These factors are already having an impact on the country’s reputation in scholarly circles. People are worried about the difficulties of traveling to the United States to study and work, so fewer are applying, choosing alternative destinations instead.

With immigrants making up roughly 25 percent of science and technology workers in the United States, the scientific community is understandably concerned. In 2017 Jeremy Levin, chief executive of Ovid Therapeutics (himself an immigrant from South Africa via Britain), published an open letter in the international journal Nature, signed by 150 biotech leaders, stating their opposition to the Trump administration’s ban on immigration from selected countries and voicing their concerns over the effect it could have on the U.S. biopharma industry and its position as a world leader in the field.

The next stage in the process, one that is already happening in Brexit-beleaguered Britain, is that immigrants already living there have begun to feel unwelcome, causing some to leave. Britain is looking for about 10,000 doctors to work in the National Health Service, and the vast majority of these will have to come from other countries.

The colloquial term for the massive loss of highly qualified professionals is a “brain drain,” something that has long been a feature of the academic world. When conditions change and become hostile to the pursuit of knowledge for whatever reason — racial discrimination, religious opposition, political instability, insufficient funding — scholars, scientists and students will leave and go in search of somewhere else they can follow their passion.

This has happened many times in history. In the 10th century, the Andalusian city of Córdoba in southern Spain was one of the most beautiful, civilized places on Earth, ruled by enlightened caliphs, inhabited by the brightest physicians, astronomers and mathematicians, home to libraries, palaces and courtyards filled with flowers and fountains.

But in 976, the city’s ruler, Al-Hakam II died. His son and heir was a vulnerable 11-year-old, leaving the path clear for his vizier, al-Mansur, to seize power. Under the spell of religious conservatives, al-Mansur devastated the city, ransacking many of the libraries and destroying any text he deemed heretical, especially those on ancient scientific subjects like astronomy.

A few scholars managed to escape the chaos, taking as many books as they could carry with them. They fled to other cities in the region — Seville, Granada, Zaragoza, Toledo — where they were welcomed by local rulers keen to increase their own scholarly prestige. In the following decades learning blossomed in their courts. Zaragoza in particular became famous for the study of mathematics and philosophy, at the expense of Córdoba, which never regained its position.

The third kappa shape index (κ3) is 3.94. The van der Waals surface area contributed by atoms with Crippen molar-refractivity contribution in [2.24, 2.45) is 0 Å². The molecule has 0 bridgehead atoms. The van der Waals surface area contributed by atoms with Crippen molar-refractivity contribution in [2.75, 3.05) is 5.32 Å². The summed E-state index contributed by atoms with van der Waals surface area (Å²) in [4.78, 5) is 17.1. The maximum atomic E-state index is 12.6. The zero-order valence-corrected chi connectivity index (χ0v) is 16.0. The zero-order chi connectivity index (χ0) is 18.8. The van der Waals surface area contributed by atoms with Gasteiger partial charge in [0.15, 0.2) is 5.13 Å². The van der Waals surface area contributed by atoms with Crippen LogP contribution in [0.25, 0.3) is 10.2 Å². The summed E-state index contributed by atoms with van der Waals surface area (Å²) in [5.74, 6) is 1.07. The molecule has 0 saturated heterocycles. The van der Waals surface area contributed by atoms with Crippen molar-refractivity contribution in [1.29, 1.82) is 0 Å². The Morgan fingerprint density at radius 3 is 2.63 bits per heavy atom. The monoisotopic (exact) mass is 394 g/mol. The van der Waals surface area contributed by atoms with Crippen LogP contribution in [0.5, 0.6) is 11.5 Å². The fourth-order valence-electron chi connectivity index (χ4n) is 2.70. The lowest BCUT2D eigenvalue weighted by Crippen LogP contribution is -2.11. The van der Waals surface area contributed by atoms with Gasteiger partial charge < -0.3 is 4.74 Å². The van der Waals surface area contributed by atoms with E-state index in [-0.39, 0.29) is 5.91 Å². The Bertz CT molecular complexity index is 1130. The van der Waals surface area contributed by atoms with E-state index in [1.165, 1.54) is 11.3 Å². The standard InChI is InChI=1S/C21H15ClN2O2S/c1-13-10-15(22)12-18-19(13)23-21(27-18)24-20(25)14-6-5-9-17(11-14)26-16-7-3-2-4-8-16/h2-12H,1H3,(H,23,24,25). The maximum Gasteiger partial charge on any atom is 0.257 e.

As this example illustrates, religion and science have often been uncomfortable bedfellows. The anti-Muslim sentiment that lies at the heart of current U.S. immigration restrictions has a long-standing and shameful history.

By 1492, the Iberian Peninsula had been entirely reconquered by Christian Europeans. The tolerance and freedom originally promised to Muslims and Jews had been swept away by a tide of religious fervor and xenophobia, with violence on all sides. In 1499, Ximénes de Cisneros, a fanatical Catholic priest tasked with converting and subduing the inhabitants of Granada, ordered every book in Arabic to be piled up the central square and set on fire, a conflagration of some seven centuries of Islamic culture. This policy’s success can be measured by the fact that there was only a tiny handful of Arabic manuscripts left in Spain in the 17th century.

Looking back through the long history of ideas, it is striking that almost every great center of learning built its success on fostering a degree of tolerance and open-mindedness toward foreigners, of putting scholarship first. It is difficult to overestimate the importance of having that reputation, the magical aura of excellence, of being the best place to work and study, the place scholars move toward when they have exhausted opportunities in their own country. Once lost, it can be extremely difficult to regain — something U.S. policymakers should keep in mind.